Kudos to Anat Belasen, U-M EEB graduate student, on winning the department’s 2019 Outstanding Paper Award for her Frontiers in Ecology and Evolution paper. The award was announced last week at the annual EEB spring picnic by Professor and Chair Diarmaid Ó Foighil.
Belasen is first author of "Long-Term Habitat Fragmentation Is Associated with Reduced MHC IIB Diversity and Increased Infections in Amphibian Hosts," published Jan. 10, 2019. Coauthors are her advisor U-M EEB Professor Timothy James and colleagues from the University of Massachusetts and State University of Campinas, Brazil.
“Anthropogenic (human-caused) habitat fragmentation and disease are two major stressors that have contributed to global amphibian declines,” explained Belasen. “We know a decent amount about the effects of each of these stressors but little about how they interact. This is an issue because in many (maybe even most) cases, both stressors impact wild populations simultaneously. I hypothesize that the genetic impacts of habitat fragmentation (e.g., increased inbreeding) have contributed to the rise in disease we've seen in amphibians in the last few decades. However, because it takes many generations for inbreeding to erode genetic diversity, it can be difficult to detect genetic impacts of anthropogenic fragmentation that occurred in the last few hundred years. Fortunately, model systems exist that were naturally fragmented thousands of years ago that we can use to gain insight to the future impacts of contemporary fragmentation.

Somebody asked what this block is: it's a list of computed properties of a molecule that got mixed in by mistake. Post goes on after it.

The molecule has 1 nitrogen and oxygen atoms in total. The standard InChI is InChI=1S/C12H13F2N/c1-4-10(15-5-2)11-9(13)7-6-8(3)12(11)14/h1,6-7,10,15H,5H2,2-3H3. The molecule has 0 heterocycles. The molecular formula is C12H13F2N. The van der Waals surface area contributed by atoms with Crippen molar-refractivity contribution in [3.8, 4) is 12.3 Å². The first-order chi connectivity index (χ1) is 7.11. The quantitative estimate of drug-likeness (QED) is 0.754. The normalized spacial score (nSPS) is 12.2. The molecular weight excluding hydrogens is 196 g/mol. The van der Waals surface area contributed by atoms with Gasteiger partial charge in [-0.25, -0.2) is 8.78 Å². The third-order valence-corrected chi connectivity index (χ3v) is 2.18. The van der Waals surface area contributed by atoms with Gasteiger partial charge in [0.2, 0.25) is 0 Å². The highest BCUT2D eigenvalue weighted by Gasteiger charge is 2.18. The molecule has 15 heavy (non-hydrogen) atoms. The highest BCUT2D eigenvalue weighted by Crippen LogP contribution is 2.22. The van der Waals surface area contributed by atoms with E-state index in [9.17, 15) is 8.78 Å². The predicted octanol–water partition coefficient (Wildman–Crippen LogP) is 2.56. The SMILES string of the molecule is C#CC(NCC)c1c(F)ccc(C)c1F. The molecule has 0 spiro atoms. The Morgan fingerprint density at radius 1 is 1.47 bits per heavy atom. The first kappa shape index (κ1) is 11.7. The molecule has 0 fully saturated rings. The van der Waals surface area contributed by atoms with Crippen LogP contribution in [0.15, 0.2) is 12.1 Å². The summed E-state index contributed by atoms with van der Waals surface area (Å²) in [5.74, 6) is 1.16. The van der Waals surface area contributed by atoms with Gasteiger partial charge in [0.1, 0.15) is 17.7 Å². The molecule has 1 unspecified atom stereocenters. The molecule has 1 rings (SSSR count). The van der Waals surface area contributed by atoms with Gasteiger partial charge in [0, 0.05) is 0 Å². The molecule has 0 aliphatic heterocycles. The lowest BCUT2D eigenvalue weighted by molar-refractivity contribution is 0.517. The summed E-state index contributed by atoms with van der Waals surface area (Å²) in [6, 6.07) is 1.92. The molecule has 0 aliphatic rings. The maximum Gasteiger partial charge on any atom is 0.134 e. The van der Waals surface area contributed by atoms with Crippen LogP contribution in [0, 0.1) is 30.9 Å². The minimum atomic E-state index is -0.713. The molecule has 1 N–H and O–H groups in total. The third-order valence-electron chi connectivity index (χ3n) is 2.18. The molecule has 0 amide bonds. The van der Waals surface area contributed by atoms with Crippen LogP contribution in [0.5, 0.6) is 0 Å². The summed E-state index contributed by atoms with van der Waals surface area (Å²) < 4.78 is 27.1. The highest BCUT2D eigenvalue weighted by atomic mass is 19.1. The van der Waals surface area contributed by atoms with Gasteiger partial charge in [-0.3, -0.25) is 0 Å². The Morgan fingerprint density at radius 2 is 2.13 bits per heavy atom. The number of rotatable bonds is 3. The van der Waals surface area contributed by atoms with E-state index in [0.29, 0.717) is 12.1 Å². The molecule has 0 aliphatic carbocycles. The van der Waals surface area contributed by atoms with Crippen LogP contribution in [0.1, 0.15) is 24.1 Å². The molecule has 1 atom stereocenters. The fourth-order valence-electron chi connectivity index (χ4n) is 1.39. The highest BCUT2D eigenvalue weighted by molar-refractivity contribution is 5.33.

“In this study, which serves as the first chapter of my Ph.D., I test the hypothesis that fragmentation affects genetic diversity and leads to increased infections in amphibians. I used a model system to look at the long-term effects of fragmentation: a set of land-bridge islands that were connected to the mainland approximately 20,000 years ago but were separated through rising sea levels due to glacial melting at the end of the Last Glacial Maximum. I sampled island frog populations that have been isolated since island formation as well as mainland frog populations to provide baseline information. I found that island frogs had lost genetic diversity on the population level not just across the genome but specifically at a gene associated with immune function – this was surprising because these immune genes often show high diversity even in highly inbred populations. I also found that individual-level genetic diversity at this immune gene was predictive of how many potentially parasitic microbes were found on the frogs' skin. Inbred island frogs also hosted a relatively higher diversity of potential parasites than mainland frogs. In all, this study shows that fragmentation can disrupt the maintenance of genetic diversity at important immune genes and that this increases infections.
The committee that reviewed the papers in competition included EEB postdocs Timothy Cline, Haoxuan Liu and Laura Lopez. They wrote that the paper starts with an interesting question, followed by well thought out and cleverly designed approaches. The results are informative and clearly presented. Furthermore, the paper is well-written and will have a significant impact in its field.
Compiled by Gail Kuhnlein